We all know that investing is risky. Anytime you put a dollar in the market, there is a chance that it will lose value. And in the recent market downturn, we've seen people's portfolios go down. So what is risk? Is it a big, scary unknown thing that you just have to live with in your investing? Or, is there a way to understand it and actually reduce it?
It turns out that there are several types of risks that people track in the market and try to manage. The two most fundamental types of risks that every investor should know about are the systematic risk and the specific risk. Systematic risk also known as the market risk and it’s the risk that things will go wrong in the big picture overall. It’s the risk that there will be war, there will be a pandemic, there will be an economic downturn or a recession. There will be inflation. And regardless of how good of an investor you are and what type of companies you invest in, your investments are most likely to decline in value. The good and the bad thing about the systematic risk is you can't really do much about it anyway.
The only way you can avoid systematic risk is to stay out of the market. And that's probably not a good thing.
The other type of risk is what we call specific risk, or company risk. This risk is related to the specific company that you're investing in. We call this specific because our opinion of a company and how it does is very subjective. If the company is in the right or the wrong industry, if it has a good or bad management, if it has good products, good services, it gets its pricing right, it gets its marketing, right -- if it does everything right, it will probably rise. If it gets things wrong, the value and the price of its stock will drop.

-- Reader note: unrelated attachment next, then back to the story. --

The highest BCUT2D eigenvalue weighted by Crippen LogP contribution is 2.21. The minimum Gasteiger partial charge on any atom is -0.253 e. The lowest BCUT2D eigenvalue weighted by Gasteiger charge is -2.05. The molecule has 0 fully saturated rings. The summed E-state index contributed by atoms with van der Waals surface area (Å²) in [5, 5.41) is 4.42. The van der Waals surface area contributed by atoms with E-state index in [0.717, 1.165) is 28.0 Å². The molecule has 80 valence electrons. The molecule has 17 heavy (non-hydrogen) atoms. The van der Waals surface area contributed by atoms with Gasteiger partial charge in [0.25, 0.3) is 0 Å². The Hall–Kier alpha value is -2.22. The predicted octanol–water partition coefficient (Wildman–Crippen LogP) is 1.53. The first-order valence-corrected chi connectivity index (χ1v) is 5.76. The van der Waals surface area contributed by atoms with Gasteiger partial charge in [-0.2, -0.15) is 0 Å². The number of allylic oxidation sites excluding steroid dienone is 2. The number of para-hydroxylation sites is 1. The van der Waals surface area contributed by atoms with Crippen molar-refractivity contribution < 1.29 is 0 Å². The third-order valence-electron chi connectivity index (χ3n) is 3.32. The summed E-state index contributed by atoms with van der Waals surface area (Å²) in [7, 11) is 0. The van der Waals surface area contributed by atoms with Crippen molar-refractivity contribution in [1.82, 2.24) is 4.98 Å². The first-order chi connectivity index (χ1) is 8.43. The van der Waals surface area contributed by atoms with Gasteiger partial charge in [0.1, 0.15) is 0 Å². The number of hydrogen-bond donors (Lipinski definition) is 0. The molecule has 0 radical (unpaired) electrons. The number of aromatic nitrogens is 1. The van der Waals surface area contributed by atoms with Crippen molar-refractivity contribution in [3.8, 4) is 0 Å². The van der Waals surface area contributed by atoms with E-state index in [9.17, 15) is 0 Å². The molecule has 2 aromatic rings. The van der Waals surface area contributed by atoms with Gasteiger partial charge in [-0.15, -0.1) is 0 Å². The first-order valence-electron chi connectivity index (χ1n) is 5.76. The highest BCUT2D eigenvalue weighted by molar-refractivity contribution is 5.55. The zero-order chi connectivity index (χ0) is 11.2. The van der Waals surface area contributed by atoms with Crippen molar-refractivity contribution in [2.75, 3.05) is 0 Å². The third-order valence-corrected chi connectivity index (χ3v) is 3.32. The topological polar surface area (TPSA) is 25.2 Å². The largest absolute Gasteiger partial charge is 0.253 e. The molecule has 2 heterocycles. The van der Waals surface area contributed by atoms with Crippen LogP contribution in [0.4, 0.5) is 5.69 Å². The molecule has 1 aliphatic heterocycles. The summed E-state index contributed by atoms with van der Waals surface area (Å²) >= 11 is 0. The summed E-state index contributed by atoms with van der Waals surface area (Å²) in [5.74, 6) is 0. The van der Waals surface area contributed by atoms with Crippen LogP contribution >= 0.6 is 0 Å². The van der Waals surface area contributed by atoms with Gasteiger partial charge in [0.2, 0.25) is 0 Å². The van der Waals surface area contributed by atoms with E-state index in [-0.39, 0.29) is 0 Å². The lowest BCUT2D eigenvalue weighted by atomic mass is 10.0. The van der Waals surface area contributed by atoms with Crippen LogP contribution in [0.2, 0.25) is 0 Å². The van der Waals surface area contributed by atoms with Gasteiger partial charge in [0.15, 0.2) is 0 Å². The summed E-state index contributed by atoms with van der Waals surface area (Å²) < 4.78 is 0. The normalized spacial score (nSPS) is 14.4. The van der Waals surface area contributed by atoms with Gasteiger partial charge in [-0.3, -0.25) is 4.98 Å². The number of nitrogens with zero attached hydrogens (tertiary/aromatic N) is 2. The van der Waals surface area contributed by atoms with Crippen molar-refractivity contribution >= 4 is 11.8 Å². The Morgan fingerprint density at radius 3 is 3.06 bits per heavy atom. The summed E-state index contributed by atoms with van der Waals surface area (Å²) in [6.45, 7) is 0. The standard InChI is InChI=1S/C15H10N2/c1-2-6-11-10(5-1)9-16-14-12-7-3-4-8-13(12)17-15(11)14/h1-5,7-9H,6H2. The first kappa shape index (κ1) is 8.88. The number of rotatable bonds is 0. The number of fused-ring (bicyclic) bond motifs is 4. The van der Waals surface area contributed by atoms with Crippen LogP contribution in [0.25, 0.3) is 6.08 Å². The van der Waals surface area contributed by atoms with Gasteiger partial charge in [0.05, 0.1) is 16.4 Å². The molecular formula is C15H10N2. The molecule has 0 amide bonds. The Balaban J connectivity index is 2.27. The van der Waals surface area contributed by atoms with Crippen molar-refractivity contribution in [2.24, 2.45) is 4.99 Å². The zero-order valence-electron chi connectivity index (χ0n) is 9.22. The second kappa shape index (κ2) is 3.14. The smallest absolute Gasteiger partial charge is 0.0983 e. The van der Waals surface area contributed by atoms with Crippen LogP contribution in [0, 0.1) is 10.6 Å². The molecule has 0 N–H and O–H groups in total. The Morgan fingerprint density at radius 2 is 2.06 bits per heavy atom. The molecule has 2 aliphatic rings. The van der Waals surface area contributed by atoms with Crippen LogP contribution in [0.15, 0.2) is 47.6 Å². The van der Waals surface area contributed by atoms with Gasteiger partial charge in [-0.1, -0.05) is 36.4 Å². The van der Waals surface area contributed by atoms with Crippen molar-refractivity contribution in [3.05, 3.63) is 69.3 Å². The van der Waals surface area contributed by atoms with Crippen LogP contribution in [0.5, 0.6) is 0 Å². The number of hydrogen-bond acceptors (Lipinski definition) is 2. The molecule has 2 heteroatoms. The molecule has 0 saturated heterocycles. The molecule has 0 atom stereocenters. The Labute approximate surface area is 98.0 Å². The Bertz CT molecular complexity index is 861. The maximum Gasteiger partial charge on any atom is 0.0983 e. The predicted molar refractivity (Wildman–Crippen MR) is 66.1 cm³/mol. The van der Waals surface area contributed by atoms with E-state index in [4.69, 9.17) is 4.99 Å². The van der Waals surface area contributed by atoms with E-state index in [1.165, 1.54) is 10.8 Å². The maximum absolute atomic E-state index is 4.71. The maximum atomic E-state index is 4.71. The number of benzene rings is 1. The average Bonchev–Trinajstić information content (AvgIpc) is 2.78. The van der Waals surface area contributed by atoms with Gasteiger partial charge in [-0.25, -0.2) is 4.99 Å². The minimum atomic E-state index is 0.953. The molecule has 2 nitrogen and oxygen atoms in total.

With the specific risk, you have more control. One thing you can do is just not invest in a company that you think has a lot of specific risk, but that's not easy. The better way you can take away specific risk is through diversification. In this context, it means investing in more than one company. Research shows that by the time you invest in about 40 stocks, you minimize specific risk and you are much more exposed to systematic risk.
When you invest for the long-term in a good portfolio of securities, you're assuming that some of your investments will go up and some will go down if you don't make good choices about the specific companies that you invest in. You know that overall, your investments will do okay if the markets are good, if the economy is good, if there is low level of systematic risk or concern in the markets.
The best way to be a long-term investor is to have life goals as well as time, risk capacity, patience and wisdom to stay invested win over the long-term.